(Family Magazine October 2011 3rd Issue)
Dr. Wei-Jen Huang
Dr. Wei-jen Huang is an internationally renowned clinical psychologist teaching at Northwestern University School of Medicine, better known as “Dr. Love.” He integrated the most cutting edge clinical empirical research of the past three decades with dozens of the world’s leading treatment programs for marriage and founded a self-development training course entitled “An Intimate Journey.” Presence Ministry had the opportunity to interview Dr. Huang to ask for his expertise in the area of growth and maturity in men.
Emotional intelligence is the skill of being able to understand our own emotions, and to channel and control our feelings.
Properly Handling Complex Emotions
In the Chinese culture, men are taught from childhood not to cry, to be brave, and to learn from the words of Guan Gong, “Heroes are those who swallow their shattered teeth along with the blood.” From an early age, boys learn to suppress their emotions and hide their tears. They are taught that the measure of a man is the amount of pain he can endure. Therefore by the time they become adults, they have internalized the belief that the ability to conceal emotions is a character strength. As a result, most Chinese men never learn how to release or handle their complex emotions.
However, anyone, man or woman, who frequently suppresses their feelings will inevitably lose control of their emotions in a time and place they least expect it and with an intensity beyond what they imagined possible. This type of outburst will undoubtedly damage relationships and bring pain to all the parties involved, including relationships at work, in marriage, and between parent and child. When faced with life’s difficulties, people who do not properly handle their negative emotions will typically complain and blame God and others. They will continue to struggle through life, unable to overcome the emotional weaknesses to recover a sense of peace.
There is another type of person who react very differently to the trials in their lives. After going through an experience of pain, they will suddenly awaken as if from a dream and begin to see their life with new eyes. They will thoroughly examine their lives and evaluate whether the choices they have made and the paths they have chosen have brought them true satisfaction. In the process, their own inadequacies become clear, yet they humbly learn to change despite the pain. They understand that growth can result from their hurtful experiences. When they emerge from their struggles, they have the strength to help those who are experiencing similar trials. They become humble learners as well as sympathetic healers. Hardships have a way of bringing depth into our lives and allow us to be more understanding of the sufferings of others. The mature man is one who has endured pain but continues to learn and continues to selflessly care for others.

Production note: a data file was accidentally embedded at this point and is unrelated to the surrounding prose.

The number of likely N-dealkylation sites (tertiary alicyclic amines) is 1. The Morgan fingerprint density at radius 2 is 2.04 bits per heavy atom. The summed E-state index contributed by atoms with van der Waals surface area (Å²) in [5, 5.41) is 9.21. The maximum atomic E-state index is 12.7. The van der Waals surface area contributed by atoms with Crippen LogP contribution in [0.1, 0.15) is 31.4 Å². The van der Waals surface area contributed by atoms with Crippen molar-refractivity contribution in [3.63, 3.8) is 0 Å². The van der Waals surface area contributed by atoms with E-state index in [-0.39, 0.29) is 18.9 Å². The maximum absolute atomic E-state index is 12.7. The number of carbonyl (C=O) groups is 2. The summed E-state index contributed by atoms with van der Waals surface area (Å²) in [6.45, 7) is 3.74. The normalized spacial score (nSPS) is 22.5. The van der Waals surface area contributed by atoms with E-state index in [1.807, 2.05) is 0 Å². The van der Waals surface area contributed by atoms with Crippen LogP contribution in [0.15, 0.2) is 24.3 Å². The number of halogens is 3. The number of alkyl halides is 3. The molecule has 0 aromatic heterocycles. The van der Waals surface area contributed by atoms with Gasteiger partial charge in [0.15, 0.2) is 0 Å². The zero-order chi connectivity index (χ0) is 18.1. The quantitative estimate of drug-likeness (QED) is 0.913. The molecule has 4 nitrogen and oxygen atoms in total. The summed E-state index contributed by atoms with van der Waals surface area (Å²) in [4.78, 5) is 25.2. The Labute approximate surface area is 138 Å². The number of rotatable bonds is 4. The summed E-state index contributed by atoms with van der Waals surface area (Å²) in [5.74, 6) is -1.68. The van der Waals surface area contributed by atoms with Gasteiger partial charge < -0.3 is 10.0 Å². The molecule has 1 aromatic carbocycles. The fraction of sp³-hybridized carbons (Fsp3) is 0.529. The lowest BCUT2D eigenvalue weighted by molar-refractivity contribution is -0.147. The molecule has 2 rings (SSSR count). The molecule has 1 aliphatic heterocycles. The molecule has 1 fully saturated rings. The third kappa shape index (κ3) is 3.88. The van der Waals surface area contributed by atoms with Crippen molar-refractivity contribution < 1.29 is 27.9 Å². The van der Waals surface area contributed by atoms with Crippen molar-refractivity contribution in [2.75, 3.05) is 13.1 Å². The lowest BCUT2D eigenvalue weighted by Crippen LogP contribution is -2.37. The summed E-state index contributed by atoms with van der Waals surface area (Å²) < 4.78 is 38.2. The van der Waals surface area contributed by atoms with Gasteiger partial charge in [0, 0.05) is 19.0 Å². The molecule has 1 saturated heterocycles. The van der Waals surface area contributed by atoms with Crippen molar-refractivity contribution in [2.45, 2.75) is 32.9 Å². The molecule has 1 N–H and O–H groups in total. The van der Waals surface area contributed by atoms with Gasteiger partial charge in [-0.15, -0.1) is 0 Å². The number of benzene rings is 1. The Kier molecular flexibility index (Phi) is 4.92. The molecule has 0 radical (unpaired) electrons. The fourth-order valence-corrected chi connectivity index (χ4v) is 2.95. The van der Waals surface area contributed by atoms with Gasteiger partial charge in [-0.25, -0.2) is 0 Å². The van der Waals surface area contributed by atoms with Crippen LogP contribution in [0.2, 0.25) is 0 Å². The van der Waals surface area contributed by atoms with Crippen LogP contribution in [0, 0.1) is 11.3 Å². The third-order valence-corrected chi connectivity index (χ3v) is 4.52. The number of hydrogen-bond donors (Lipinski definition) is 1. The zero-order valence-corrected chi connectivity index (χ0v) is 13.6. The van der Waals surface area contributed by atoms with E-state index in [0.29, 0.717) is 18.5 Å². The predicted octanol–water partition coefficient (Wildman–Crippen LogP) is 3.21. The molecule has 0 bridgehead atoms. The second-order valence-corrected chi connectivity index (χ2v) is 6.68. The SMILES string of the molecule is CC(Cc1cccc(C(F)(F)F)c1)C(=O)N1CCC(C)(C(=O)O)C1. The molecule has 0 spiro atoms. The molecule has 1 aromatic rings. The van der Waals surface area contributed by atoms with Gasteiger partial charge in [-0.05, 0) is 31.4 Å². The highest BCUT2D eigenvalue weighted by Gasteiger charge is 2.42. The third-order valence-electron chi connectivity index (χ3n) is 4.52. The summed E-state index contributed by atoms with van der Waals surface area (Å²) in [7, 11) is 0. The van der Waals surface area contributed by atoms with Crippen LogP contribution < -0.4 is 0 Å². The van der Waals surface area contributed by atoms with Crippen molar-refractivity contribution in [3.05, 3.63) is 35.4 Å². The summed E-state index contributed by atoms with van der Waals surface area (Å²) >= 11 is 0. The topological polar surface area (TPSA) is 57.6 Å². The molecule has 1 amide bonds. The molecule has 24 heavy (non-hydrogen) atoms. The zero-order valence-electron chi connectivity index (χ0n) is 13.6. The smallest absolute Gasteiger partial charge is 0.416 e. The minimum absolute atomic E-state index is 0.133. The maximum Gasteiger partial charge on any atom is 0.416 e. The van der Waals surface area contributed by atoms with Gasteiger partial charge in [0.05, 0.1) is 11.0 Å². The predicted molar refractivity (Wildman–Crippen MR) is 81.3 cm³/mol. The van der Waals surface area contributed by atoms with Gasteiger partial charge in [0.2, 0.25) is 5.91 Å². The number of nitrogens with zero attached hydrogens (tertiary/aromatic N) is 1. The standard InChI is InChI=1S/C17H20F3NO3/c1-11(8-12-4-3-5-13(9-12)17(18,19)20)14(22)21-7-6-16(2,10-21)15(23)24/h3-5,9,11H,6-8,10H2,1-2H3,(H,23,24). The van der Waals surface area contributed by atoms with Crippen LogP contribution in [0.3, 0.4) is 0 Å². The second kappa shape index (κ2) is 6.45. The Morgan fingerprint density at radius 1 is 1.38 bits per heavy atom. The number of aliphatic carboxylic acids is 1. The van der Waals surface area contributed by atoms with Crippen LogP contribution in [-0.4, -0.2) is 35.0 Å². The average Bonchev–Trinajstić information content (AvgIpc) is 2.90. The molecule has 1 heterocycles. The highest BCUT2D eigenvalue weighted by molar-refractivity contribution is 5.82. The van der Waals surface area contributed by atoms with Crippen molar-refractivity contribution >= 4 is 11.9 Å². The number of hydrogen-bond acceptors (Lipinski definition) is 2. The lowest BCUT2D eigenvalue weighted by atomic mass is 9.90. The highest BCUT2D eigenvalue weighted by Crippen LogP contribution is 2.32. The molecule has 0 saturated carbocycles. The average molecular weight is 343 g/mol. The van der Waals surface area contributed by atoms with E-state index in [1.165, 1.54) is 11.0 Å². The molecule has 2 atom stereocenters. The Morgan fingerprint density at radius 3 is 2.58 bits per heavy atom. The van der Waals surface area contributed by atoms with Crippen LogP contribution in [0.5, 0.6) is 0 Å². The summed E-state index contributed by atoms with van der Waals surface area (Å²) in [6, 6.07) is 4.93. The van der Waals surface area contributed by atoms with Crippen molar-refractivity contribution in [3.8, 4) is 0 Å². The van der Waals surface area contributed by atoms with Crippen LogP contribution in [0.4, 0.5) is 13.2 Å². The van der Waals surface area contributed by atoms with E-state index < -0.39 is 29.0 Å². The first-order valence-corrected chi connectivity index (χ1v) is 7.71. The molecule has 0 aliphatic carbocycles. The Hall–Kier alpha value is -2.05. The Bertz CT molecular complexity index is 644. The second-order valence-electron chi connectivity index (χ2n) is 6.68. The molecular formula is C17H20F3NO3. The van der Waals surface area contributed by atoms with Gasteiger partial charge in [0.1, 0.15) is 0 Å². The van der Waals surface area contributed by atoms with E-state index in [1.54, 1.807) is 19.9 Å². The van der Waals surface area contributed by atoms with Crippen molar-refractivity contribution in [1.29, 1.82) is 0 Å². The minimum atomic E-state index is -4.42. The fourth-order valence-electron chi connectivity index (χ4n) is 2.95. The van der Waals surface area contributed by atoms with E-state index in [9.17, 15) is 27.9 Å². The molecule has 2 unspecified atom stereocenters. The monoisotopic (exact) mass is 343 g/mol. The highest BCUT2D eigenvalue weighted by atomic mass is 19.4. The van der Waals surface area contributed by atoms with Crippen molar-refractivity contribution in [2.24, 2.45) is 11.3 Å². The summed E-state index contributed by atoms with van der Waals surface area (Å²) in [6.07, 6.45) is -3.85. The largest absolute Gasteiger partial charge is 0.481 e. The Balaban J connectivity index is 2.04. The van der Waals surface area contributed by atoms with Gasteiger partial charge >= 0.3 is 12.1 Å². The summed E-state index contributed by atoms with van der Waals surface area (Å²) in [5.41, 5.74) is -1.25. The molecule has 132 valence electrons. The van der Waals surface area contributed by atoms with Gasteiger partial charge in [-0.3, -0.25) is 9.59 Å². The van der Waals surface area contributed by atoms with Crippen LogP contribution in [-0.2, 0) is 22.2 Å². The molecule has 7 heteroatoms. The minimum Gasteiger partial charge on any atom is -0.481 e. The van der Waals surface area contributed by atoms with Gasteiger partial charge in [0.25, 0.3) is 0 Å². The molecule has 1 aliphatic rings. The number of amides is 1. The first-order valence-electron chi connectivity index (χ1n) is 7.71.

The Importance of EQ
Most of us desire a happy life and have meaningful and satisfying relationships, but obtaining that measure of fulfillment and happiness in life requires us to develop in two very different skill areas. One skill set is our professional skills, which is measured by our intelligence quotient (IQ). The other skill area is our ability to handle emotions, or emotional intelligence which is measured by our emotional quotient (EQ). Why is a highly intelligent professional placed in a position working under a boss who has a lower IQ than him? It is likely that his boss has a higher EQ who knows how to handle themselves better in relationships with people. Chinese education usually stresses the importance of developing work skills but this is unfortunately completely independent from and at the cost of the development of emotion management skills.
Emotional intelligence is the skill of being able to understand our own emotions, and to channel and control our feelings. This ability allows us to also empathize with other people’s feelings, and help them manage their thoughts and emotions. Our EQ increases when we learn to understand our own as well as other’s past experiences, and we gain a clearer picture of ourself and those around us. This insight and discernment will help us to reduce the chance of projecting one’s own shortcomings to others and prevent misunderstanding and conflicts.
The Process of Maturing
At the root of the maturation process is the ability to approach learning with a spirit of humility and persistence. For a man to mature, he first must admit and courageously face his own mistakes.